I get that with various hits to the way our economy works, it’s getting complicated to order things for delivery (already), and maybe you don’t have all the things on hand to easily do some particular task or hobby. It may be hard to get parts, tools, supplies – but the nearly-infinite inventiveness of human primates has kept the species going for quite awhile. I bet you’ll think of something, if you give yourself a chance, and stay open to the possibilities. πŸ™‚

Just stay home, though.

I’m not saying that “life in the time of pandemic” is easy. Clearly not. I’m just saying some small details aren’t that damned hard, and we can all choose more wisely, and show greater care and consideration for our fellow human beings, with improvements in our decision-making. I’m not pointing a judgmental finger, either; I could do better, myself. The once or twice I’ve gone out for things could likely have been wrapped up in a single trip out and back, with some foresight. Less interaction face-to-face with other human beings in the community is the literal goal, here.

I finish off my morning coffee with a sigh. Another day at home, and I’m over the head cold I had last week. It’s a routine workday, and lacking the morning commute, time easily gets away from me…but… there’s also very little pressure (for me) to comply rigidly with a specific start or end time (in my role, currently). This first cup of coffee was delicious… and, it’s already time for work, a new day ahead of me, and time to begin again. My lovely “stay-cation” that turned into “staying home sick” morphs into “working from home”… and all of it feels fairly similar, right now.

…That’s even okay. I’m content with it, working, living, loving, within the confines of social distancing is okay, too. It just takes practice. πŸ˜‰

 

I’m enjoying the day. It’s winding down. There’s music I love on the stereo. The lighting is precisely the way I enjoy it best in the evening; lights down low, strategically selected to create a muted warm glow – too dim to comfortably read a bound book, or do fine needle work, but quite enough to relax, meditate, do yoga, write (at the computer), or just sit quietly with a coffee or a cup of tea. I’m wearing comfy clothes that I favor for time at home. My dinner will be food that appeals to me, without any regard for other people might prefer. I am unapologetically simply this woman who I am, nothing more, nothing less – and no stress about it.

It's a beautiful sunrise, I'd like it to be more meaningful, or significant...do the things that are precious need to be anything more than what they are?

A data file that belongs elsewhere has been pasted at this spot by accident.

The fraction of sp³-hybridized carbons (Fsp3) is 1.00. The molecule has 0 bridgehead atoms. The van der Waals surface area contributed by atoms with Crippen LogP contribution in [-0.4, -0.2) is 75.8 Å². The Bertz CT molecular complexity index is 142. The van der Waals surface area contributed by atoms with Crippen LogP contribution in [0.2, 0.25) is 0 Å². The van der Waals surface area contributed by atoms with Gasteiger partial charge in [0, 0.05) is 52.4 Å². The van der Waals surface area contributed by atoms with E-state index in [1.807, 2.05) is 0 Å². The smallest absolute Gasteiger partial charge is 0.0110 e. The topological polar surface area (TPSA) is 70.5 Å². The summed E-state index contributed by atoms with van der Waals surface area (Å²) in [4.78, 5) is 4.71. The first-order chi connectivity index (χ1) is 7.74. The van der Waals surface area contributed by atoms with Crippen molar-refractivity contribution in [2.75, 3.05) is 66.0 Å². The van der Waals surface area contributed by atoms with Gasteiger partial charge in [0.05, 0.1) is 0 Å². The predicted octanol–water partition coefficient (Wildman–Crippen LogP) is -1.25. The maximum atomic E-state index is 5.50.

It’s a beautiful sunrise, I’d like it to be more meaningful, or significant…do the things that are precious need to be anything more than what they are?

I miss my traveling partner. I am thinking about him while I cook, while I write, when I’m in the shower, when I’m walking from there to here…he’s on my mind a lot. Tonight I spent a considerable time appreciating a particular quality he brings to our relationship; his comfort with who I am, and his encouragement that I be the woman I most want to be – even when that means I am doing my own thing some evening when, perhaps, with planning we could have been enjoying each other. It’s not even that he is resigned to missing me because I’m doing something, or that he accepts it that I may be unavailable – it’s beyond that. He loves me being me. He loves me living my life. There’s real joy in conversations about things we do as Β individuals – we have so much to say to each other when our lives are not consumed entirely by each other. I confess, when we live together, I tend to be… available. A lot. I adore my traveling partner, and there are qualities [for me] of love and loving that are damned near drug-like. It’s hard to say no to him in order to say yes to me. This is no more comfortable for him than it is for me. I am enjoying this evening when it’s not even an issue – because I am loved and valued as I am, not as property, a prop, a tool or a resource; freedom isΒ a powerful quality to bring to a romantic relationship. We’re human people – partners, making life work together. It’s quite lovely to be so well-loved, and so valued.

Love.

Love.

…I still miss him. πŸ™‚ I’m enjoying being in a truly supportive partnership that encourages growth…and I miss my traveling partner mostΒ of the time that we are apart. That’s okay, too. There’s a yearning to missing him, and anticipate in the yearning; seeing him again is a thing that will happen. These aren’t ‘bad’ feelings – they’re feelings, though, human feelings that tell me something about what I value (and who) and what I need (and want) and what hurts (or heals) – I’m pretty sure I’d miss out on a lot of life to give up on all these feelings. My heart will soar to new heights with wings – not forged in the fire of passion, but crafted tenderly of memories, and tears cried when I am lonely; there’s perspective to be had in feeling the feelings, and wisdom to be gained in experiencing life. I’m okay with that – it’s enough to love and be loved, it doesn’t also have to be effortless, or without discomfort.

Over-reaching for a good metaphor...content to watch fish swim.

Over-reaching for a good metaphor…content to watch fish swim.

Dinner is just about ready. I am eating dinner alone, watching new fish getting acquainted with their home, and enjoying a quiet solo evening. Tonight is not one of the lonely ones; I am enjoying the evening with the woman in the mirror. This, too, is enough. πŸ™‚